Nitazene at Australian border: Warning over drug similar to fentanyl

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Australian authorities have sounded the alarm after detections of a deadly synthetic opioid with “no safe dosage” have increased at the border.

On Sunday the Australian Federal Police and Australian Border Force issued a joint public warning over concerns the illicit drug market could be contaminated with Nitazenes.

Nitazenes are a new class of drug similar to fentanyl, which cases tens of thousands of deaths in the United States annually, but can be up to 50 times stronger.

Australian Federal Police Commander Paula Hudson said there had been an increasing number of attempted imports of the drug seized at the border.

In October alone, 22 postal packages were found to contain a total of 742 tablets of the synthetic drug. Prior to this the Australian Border Force had only detected two shipments.

“Nitazene can be presented in a variety of forms including powders, tablets, nasal sprays, and even vape liquids,” Commander Hudson said.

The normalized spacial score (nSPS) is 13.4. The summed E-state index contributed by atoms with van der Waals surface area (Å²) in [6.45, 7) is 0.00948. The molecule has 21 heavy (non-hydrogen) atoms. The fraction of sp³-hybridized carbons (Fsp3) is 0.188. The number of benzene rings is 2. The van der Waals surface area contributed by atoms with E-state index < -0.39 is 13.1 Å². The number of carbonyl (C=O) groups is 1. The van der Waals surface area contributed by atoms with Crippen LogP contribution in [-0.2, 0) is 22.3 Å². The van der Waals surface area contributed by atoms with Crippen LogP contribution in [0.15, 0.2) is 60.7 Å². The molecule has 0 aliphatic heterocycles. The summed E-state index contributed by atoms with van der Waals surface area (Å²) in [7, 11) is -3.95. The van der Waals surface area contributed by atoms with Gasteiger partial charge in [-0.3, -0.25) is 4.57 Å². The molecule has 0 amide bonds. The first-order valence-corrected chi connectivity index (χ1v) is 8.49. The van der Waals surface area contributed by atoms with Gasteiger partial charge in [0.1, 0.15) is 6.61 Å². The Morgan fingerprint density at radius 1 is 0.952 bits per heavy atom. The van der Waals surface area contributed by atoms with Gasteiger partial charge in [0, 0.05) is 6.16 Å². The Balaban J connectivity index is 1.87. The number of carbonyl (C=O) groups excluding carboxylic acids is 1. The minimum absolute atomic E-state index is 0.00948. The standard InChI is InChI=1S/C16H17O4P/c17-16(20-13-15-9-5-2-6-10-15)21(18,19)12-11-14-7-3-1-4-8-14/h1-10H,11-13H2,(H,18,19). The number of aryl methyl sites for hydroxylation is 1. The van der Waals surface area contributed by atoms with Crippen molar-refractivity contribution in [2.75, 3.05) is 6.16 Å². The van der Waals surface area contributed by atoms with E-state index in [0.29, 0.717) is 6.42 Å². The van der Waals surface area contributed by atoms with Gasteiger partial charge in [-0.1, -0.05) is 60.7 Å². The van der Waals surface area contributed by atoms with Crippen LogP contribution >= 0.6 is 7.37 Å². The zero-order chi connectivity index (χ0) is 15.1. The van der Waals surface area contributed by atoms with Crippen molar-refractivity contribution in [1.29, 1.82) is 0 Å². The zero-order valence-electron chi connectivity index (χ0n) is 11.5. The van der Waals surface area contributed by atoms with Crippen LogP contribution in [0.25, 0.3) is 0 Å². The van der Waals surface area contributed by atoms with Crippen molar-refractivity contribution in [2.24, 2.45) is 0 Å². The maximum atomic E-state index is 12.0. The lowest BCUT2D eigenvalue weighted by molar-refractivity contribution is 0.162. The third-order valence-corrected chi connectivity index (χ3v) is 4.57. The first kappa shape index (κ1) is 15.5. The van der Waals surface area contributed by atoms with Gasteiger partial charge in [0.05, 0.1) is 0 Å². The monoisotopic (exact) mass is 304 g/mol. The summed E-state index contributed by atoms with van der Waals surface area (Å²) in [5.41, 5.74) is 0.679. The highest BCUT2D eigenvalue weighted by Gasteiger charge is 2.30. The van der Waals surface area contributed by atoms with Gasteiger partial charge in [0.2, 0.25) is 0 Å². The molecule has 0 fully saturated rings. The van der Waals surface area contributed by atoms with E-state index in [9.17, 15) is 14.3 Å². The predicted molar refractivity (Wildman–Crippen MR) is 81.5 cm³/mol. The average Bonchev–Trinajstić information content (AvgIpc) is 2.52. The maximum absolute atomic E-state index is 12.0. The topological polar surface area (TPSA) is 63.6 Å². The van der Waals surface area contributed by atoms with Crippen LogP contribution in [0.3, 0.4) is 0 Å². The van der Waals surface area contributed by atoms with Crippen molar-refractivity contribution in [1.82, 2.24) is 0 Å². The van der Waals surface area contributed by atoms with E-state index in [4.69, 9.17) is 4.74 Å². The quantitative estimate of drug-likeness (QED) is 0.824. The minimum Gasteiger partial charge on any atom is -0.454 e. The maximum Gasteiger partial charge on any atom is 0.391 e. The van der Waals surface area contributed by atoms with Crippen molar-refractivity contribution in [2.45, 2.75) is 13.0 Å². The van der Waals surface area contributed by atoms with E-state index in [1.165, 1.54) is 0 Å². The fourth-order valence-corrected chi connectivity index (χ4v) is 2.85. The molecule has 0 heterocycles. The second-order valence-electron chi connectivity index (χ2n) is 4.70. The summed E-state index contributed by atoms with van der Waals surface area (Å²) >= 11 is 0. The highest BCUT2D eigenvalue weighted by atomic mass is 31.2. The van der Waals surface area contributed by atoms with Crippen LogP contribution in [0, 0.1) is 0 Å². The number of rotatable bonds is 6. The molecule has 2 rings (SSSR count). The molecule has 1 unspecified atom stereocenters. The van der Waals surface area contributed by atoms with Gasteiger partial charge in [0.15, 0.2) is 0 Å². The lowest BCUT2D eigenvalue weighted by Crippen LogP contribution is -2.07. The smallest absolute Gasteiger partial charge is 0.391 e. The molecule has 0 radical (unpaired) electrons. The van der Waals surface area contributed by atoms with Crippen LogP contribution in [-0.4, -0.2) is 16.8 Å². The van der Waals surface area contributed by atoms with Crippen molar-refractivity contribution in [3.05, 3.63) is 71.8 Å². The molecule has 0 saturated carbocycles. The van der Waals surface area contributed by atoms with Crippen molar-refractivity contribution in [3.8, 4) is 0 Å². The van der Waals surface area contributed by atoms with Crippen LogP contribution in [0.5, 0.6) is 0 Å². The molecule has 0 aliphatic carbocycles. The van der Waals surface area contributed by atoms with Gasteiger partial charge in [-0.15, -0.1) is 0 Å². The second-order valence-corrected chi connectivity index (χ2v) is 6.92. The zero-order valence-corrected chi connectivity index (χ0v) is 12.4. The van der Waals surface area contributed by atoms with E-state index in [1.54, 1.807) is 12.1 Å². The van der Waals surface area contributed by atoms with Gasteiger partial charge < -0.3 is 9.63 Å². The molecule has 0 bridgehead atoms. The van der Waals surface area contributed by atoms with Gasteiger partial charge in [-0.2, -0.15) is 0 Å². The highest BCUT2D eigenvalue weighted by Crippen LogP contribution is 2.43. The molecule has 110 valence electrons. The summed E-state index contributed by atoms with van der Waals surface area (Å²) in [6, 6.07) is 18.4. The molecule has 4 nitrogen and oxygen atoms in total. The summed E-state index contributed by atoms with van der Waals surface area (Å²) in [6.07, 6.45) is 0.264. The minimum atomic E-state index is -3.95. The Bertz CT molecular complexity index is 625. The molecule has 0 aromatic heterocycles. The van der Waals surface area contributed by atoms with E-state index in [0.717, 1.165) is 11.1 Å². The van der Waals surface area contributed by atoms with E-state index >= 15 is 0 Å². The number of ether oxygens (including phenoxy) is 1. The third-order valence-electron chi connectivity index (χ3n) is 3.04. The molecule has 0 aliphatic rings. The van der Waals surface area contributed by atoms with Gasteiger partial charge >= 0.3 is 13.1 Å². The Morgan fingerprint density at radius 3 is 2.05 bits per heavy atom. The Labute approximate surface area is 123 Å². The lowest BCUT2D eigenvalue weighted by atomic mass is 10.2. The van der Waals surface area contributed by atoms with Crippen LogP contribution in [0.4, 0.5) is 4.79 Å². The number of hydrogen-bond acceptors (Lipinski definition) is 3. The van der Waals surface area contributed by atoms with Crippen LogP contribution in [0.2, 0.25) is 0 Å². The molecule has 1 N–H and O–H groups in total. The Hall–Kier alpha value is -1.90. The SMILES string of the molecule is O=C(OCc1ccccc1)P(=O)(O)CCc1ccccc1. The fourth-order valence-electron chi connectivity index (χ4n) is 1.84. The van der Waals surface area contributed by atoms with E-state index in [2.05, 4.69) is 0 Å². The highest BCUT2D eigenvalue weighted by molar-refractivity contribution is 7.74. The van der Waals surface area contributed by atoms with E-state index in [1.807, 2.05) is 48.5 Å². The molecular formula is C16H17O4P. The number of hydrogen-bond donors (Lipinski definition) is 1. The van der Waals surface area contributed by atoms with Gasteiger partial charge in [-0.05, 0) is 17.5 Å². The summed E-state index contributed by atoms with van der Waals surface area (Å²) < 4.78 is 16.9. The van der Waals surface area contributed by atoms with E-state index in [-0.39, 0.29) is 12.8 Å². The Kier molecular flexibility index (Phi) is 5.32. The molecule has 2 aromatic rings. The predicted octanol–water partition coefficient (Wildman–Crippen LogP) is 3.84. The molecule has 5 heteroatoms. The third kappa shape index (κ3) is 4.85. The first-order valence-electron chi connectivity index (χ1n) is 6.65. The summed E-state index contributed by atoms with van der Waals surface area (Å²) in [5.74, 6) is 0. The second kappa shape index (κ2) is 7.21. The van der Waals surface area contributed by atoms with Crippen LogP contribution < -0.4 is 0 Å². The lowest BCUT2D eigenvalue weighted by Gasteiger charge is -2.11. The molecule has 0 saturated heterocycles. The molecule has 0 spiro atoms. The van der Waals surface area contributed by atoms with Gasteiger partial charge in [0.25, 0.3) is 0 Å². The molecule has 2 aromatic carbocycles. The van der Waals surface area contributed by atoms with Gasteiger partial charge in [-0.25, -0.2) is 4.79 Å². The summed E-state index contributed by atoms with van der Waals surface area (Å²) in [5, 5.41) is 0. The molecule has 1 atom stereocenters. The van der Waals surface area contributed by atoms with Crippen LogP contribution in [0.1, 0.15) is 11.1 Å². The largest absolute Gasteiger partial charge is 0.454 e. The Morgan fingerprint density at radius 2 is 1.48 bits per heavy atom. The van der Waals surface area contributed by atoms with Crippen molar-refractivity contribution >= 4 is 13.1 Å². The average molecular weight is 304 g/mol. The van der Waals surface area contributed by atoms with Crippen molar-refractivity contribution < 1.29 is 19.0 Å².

“They are often marketed and sold as cocaine, heroin, MDMA and counterfeit pharmaceuticals.

“Nitazenes were never approved for any therapeutic purpose due to their adverse effects and high risk of overdose due to potencies similar to or greater than fentanyl.

“We are warning the community that there is no such thing as a safe dosage when it comes to this drug … the risk you are taking is your own life.”

The warning comes just weeks after NSW Health said Nitazenes had been sold as heroin in The Central Coast region.

In January, it warned three people had presented to hospital in one weekend after consuming what they believed to be Ecstasy.

“Increased hospitalisations and ICU admissions following use of ‘heroin’ have occurred,” the government department warned on April 24.

NSW Health said Naloxone, a medicine that rapidly reverses opioid overdoses, can be used to treat a Nitazenes overdoes, but warned fentanyl test strips are unable to detect the drug.

NSW Poisons Information Centre Medical Director Dr Darren Roberts said Nitazenes may be more likely to impair breathing than other opioids.

“It’s important people recognise the signs of an opioid overdose early and know how to respond. Taking the appropriate action early can save a life,” he said.

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